BACKGROUND & AIMS: Tumor necrosis factor inhibitors (anti-TNF) are effective therapies for several immune-mediated inflammatory diseases (IMIDs). However, case reports have identified the paradoxical occurrence of IMIDs in patients treated with anti-TNF. We studied the risk of rheumatoid arthritis, psoriasis, and hidradenitis suppurativa after the initiation of anti-TNF therapy for inflammatory bowel disease (IBD).
METHODS: We conducted 2 nationwide cohort studies comprising all patients with IBD in Denmark (2005-2018) and France (2008-2018). We obtained individual-level information on exposure to anti-TNF, diagnoses of IMIDs including rheumatoid arthritis, psoriasis, and hidradenitis suppurativa, and potential confounders from healthcare registers in the respective countries. We used Cox models to estimate hazard ratios (HRs) for the association between anti-TNF exposure and IMIDs and then pooled the estimates from the 2 cohorts. To test the robustness of our results, we performed an active comparator analysis of anti-TNF monotherapy vs azathioprine monotherapy.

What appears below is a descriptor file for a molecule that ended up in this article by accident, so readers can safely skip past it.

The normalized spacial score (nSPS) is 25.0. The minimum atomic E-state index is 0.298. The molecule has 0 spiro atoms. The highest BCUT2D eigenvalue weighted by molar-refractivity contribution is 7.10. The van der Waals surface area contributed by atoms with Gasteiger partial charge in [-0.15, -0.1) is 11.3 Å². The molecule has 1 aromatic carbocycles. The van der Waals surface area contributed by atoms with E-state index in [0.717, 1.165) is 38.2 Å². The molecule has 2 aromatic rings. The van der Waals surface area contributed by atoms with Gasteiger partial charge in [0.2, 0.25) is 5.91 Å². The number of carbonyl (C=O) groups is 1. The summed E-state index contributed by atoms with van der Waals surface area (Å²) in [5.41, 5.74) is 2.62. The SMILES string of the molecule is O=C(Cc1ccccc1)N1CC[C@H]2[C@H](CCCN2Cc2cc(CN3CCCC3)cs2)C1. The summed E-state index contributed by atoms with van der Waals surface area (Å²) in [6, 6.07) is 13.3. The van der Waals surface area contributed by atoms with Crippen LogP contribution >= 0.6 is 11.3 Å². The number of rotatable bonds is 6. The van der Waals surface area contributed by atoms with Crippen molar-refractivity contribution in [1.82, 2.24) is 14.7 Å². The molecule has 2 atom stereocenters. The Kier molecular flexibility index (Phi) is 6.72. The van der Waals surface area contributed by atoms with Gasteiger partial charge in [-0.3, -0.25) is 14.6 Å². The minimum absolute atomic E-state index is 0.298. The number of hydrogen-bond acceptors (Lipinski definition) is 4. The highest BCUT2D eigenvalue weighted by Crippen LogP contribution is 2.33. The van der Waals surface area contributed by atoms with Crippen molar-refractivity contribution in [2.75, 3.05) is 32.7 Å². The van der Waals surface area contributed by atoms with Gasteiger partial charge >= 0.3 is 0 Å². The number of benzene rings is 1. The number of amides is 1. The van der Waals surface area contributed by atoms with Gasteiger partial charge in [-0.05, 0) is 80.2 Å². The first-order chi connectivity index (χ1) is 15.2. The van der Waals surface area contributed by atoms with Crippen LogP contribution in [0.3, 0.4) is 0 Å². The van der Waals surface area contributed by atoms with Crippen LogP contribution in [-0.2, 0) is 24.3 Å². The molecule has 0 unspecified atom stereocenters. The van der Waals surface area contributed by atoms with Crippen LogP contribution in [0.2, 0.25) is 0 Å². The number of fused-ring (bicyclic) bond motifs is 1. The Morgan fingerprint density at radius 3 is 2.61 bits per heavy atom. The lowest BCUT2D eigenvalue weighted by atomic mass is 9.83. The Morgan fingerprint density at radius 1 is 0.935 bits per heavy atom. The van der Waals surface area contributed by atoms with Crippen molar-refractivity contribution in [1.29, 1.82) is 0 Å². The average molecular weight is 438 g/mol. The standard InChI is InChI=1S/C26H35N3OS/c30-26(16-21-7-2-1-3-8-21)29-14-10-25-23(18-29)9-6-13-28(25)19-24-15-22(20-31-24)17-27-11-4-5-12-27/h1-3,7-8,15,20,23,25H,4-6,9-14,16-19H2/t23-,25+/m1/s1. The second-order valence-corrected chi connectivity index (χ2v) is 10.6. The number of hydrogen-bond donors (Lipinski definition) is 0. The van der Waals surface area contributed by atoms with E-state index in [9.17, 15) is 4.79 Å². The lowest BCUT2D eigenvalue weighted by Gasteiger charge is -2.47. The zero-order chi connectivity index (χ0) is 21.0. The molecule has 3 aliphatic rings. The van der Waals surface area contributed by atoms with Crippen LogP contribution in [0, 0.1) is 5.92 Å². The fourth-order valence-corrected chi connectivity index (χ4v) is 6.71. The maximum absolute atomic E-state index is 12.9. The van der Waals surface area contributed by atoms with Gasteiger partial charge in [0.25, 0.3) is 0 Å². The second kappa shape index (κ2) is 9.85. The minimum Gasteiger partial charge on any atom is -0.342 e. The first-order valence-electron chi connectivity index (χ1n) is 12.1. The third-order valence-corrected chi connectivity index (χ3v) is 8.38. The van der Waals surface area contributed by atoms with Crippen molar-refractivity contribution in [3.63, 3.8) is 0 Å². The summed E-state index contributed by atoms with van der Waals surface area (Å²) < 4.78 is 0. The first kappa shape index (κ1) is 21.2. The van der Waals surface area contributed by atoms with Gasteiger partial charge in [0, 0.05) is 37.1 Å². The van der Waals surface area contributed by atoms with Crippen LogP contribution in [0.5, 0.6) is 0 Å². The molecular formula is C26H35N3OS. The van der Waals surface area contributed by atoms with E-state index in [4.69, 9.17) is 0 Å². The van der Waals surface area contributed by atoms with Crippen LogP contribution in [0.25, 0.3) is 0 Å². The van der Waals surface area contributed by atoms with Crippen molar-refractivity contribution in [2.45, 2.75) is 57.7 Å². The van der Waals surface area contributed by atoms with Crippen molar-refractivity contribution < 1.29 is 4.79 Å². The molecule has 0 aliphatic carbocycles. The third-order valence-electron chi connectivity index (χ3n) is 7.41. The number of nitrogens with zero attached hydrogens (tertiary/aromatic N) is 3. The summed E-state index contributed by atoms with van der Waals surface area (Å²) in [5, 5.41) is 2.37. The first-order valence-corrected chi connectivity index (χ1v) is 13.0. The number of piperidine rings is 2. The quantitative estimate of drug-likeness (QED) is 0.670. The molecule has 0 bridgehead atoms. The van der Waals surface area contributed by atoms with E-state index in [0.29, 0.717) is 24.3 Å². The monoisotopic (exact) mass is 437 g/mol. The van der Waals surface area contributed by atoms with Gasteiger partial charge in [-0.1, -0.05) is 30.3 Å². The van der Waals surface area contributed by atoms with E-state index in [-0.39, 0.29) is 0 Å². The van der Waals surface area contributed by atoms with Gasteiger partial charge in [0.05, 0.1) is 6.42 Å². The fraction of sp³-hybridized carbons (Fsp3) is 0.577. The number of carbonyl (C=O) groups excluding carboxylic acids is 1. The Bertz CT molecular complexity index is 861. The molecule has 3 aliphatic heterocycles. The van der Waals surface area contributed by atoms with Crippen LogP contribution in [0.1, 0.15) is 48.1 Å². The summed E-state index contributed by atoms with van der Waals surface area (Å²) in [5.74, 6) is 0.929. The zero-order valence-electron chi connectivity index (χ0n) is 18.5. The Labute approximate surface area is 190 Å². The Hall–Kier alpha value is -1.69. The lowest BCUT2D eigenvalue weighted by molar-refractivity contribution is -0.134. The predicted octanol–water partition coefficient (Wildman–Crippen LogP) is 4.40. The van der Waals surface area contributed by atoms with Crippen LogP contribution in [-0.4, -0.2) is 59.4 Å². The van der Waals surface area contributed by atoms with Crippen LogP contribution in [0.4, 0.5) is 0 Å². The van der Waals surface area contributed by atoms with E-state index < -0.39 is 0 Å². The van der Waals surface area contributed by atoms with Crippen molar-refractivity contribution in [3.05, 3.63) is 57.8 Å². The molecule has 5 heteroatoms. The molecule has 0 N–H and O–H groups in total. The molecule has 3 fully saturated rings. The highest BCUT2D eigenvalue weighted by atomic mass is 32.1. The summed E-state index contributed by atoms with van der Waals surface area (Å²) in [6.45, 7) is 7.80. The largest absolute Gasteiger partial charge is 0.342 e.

RESULTS: The Danish and French cohorts comprised 18,258 and 88,786 subjects with IBD, respectively, contributing a total of 516,055 person-years of follow-up. Anti-TNF was associated with an increased risk of rheumatoid arthritis, psoriasis, and hidradenitis suppurativa in both the Danish (HR, 1.66; 95% confidence interval [CI], 1.34-2.07) and the French cohort (HR, 1.78; 95% CI, 1.63-1.94), with a pooled HR of 1.76 (95% CI, 1.63-1.91). Anti-TNF was also associated with an increased risk of the outcomes when compared with azathioprine (pooled HR, 2.94; 95% CI, 2.33-3.70).
CONCLUSIONS: In 2 nationwide cohorts of IBD patients, anti-TNF therapy was associated with an increased risk of rheumatoid arthritis, psoriasis, and hidradenitis suppurativa.